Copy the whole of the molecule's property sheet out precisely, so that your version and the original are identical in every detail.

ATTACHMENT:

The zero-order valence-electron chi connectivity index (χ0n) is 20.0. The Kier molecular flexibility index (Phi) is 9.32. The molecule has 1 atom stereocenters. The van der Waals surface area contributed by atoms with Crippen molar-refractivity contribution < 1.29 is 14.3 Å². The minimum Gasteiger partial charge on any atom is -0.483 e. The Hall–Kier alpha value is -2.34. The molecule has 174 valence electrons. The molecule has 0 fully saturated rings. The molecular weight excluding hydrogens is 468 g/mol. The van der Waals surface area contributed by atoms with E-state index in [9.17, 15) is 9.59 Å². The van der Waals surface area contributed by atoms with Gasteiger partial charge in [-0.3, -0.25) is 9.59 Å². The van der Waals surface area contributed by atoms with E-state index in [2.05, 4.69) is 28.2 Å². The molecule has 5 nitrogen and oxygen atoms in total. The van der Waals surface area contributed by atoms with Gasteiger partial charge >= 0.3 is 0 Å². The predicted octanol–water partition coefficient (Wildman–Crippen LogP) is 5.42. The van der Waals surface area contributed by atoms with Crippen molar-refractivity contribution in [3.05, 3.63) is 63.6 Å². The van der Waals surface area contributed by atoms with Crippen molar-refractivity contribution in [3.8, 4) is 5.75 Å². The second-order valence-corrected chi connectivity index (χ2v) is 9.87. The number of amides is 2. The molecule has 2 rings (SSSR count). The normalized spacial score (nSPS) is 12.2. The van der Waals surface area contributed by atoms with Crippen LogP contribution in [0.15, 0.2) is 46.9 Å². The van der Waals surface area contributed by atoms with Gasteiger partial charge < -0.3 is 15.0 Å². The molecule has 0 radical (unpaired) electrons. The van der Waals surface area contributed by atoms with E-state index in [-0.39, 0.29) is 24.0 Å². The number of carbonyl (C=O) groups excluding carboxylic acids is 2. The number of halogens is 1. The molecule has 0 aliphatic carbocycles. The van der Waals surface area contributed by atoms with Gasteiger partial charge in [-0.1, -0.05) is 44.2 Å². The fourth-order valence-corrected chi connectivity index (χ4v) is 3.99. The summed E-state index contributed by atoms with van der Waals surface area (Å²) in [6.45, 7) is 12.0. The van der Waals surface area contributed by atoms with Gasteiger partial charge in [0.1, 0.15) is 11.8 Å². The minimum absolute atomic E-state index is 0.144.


The zero-order valence-electron chi connectivity index (χ0n) is 20.0. The Kier molecular flexibility index (Phi) is 9.32. The molecule has 1 atom stereocenters. The van der Waals surface area contributed by atoms with Crippen molar-refractivity contribution < 1.29 is 14.3 Å². The minimum Gasteiger partial charge on any atom is -0.483 e. The Hall–Kier alpha value is -2.34. The molecule has 174 valence electrons. The molecule has 0 fully saturated rings. The molecular weight excluding hydrogens is 468 g/mol. The van der Waals surface area contributed by atoms with E-state index in [9.17, 15) is 9.59 Å². The van der Waals surface area contributed by atoms with Gasteiger partial charge in [-0.3, -0.25) is 9.59 Å². The van der Waals surface area contributed by atoms with E-state index in [2.05, 4.69) is 28.2 Å². The molecule has 5 nitrogen and oxygen atoms in total. The van der Waals surface area contributed by atoms with Gasteiger partial charge >= 0.3 is 0 Å². The predicted octanol–water partition coefficient (Wildman–Crippen LogP) is 5.42. The van der Waals surface area contributed by atoms with Crippen molar-refractivity contribution in [3.05, 3.63) is 63.6 Å². The van der Waals surface area contributed by atoms with Crippen molar-refractivity contribution in [3.8, 4) is 5.75 Å². The second-order valence-corrected chi connectivity index (χ2v) is 9.87. The number of amides is 2. The molecule has 2 rings (SSSR count). The normalized spacial score (nSPS) is 12.2. The van der Waals surface area contributed by atoms with Crippen LogP contribution in [0.15, 0.2) is 46.9 Å². The van der Waals surface area contributed by atoms with Gasteiger partial charge < -0.3 is 15.0 Å². The molecule has 0 radical (unpaired) electrons. The van der Waals surface area contributed by atoms with E-state index in [-0.39, 0.29) is 24.0 Å². The number of carbonyl (C=O) groups excluding carboxylic acids is 2. The number of halogens is 1. The molecule has 0 aliphatic carbocycles. The van der Waals surface area contributed by atoms with Gasteiger partial charge in [-0.1, -0.05) is 44.2 Å². The fourth-order valence-corrected chi connectivity index (χ4v) is 3.99. The summed E-state index contributed by atoms with van der Waals surface area (Å²) in [6.45, 7) is 12.0. The van der Waals surface area contributed by atoms with Gasteiger partial charge in [0.1, 0.15) is 11.8 Å². The minimum absolute atomic E-state index is 0.144.